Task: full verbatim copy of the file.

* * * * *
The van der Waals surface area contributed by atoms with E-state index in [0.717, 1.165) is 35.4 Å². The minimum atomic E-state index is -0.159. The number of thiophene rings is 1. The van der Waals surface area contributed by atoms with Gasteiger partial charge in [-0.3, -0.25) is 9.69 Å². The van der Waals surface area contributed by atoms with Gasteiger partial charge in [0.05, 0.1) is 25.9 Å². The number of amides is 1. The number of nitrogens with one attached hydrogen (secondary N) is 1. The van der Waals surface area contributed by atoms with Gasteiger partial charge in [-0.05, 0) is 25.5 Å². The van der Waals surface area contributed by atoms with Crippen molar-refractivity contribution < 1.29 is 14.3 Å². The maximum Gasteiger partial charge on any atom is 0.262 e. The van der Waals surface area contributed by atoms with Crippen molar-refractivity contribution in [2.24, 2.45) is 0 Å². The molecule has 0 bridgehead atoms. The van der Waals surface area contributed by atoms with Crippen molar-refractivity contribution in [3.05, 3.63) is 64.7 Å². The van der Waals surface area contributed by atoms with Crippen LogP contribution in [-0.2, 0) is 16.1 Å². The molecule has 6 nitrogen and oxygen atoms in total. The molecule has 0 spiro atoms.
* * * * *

The van der Waals surface area contributed by atoms with E-state index in [0.717, 1.165) is 35.4 Å². The minimum atomic E-state index is -0.159. The number of thiophene rings is 1. The van der Waals surface area contributed by atoms with Gasteiger partial charge in [-0.3, -0.25) is 9.69 Å². The van der Waals surface area contributed by atoms with Gasteiger partial charge in [0.05, 0.1) is 25.9 Å². The number of amides is 1. The number of nitrogens with one attached hydrogen (secondary N) is 1. The van der Waals surface area contributed by atoms with Gasteiger partial charge in [-0.05, 0) is 25.5 Å². The van der Waals surface area contributed by atoms with Crippen molar-refractivity contribution < 1.29 is 14.3 Å². The maximum Gasteiger partial charge on any atom is 0.262 e. The van der Waals surface area contributed by atoms with Crippen molar-refractivity contribution in [2.24, 2.45) is 0 Å². The molecule has 0 bridgehead atoms. The van der Waals surface area contributed by atoms with Crippen molar-refractivity contribution in [3.05, 3.63) is 64.7 Å². The van der Waals surface area contributed by atoms with Crippen LogP contribution in [-0.2, 0) is 16.1 Å². The molecule has 6 nitrogen and oxygen atoms in total. The molecule has 0 spiro atoms.